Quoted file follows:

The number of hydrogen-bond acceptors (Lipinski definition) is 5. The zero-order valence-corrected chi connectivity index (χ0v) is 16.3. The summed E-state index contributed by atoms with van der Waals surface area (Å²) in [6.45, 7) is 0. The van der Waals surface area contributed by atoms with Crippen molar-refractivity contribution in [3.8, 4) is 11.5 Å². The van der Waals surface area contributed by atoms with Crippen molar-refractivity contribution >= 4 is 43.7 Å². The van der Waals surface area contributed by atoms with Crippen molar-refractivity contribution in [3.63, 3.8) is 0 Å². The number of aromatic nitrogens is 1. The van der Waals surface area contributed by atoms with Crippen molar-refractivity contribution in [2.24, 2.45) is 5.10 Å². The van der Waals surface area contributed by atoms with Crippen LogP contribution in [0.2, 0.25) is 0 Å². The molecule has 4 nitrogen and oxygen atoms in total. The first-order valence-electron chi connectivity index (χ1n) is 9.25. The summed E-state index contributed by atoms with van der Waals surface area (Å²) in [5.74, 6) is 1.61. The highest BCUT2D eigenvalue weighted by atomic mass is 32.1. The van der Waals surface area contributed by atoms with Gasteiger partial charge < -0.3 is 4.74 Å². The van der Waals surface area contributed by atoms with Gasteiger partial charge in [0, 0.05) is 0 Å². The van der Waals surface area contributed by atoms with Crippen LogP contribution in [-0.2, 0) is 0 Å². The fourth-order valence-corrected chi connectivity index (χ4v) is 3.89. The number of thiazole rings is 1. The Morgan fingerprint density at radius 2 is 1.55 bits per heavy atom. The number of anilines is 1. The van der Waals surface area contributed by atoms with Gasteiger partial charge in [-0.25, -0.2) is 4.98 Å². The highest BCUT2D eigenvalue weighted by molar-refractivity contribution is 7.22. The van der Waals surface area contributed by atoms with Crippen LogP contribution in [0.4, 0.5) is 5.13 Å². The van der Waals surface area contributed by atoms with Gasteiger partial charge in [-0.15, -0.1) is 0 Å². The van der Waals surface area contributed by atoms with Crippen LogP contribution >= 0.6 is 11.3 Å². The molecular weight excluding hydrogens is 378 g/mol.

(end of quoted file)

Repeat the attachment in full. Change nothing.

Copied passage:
The number of hydrogen-bond acceptors (Lipinski definition) is 5. The zero-order valence-corrected chi connectivity index (χ0v) is 16.3. The summed E-state index contributed by atoms with van der Waals surface area (Å²) in [6.45, 7) is 0. The van der Waals surface area contributed by atoms with Crippen molar-refractivity contribution in [3.8, 4) is 11.5 Å². The van der Waals surface area contributed by atoms with Crippen molar-refractivity contribution >= 4 is 43.7 Å². The van der Waals surface area contributed by atoms with Crippen molar-refractivity contribution in [3.63, 3.8) is 0 Å². The number of aromatic nitrogens is 1. The van der Waals surface area contributed by atoms with Crippen molar-refractivity contribution in [2.24, 2.45) is 5.10 Å². The van der Waals surface area contributed by atoms with Crippen LogP contribution in [0.2, 0.25) is 0 Å². The molecule has 4 nitrogen and oxygen atoms in total. The first-order valence-electron chi connectivity index (χ1n) is 9.25. The summed E-state index contributed by atoms with van der Waals surface area (Å²) in [5.74, 6) is 1.61. The highest BCUT2D eigenvalue weighted by atomic mass is 32.1. The van der Waals surface area contributed by atoms with Gasteiger partial charge < -0.3 is 4.74 Å². The van der Waals surface area contributed by atoms with Gasteiger partial charge in [0, 0.05) is 0 Å². The van der Waals surface area contributed by atoms with Crippen LogP contribution in [-0.2, 0) is 0 Å². The fourth-order valence-corrected chi connectivity index (χ4v) is 3.89. The number of thiazole rings is 1. The Morgan fingerprint density at radius 2 is 1.55 bits per heavy atom. The number of anilines is 1. The van der Waals surface area contributed by atoms with Gasteiger partial charge in [-0.25, -0.2) is 4.98 Å². The highest BCUT2D eigenvalue weighted by molar-refractivity contribution is 7.22. The van der Waals surface area contributed by atoms with Crippen LogP contribution in [0.4, 0.5) is 5.13 Å². The van der Waals surface area contributed by atoms with Gasteiger partial charge in [-0.15, -0.1) is 0 Å². The van der Waals surface area contributed by atoms with Crippen LogP contribution >= 0.6 is 11.3 Å². The molecular weight excluding hydrogens is 378 g/mol.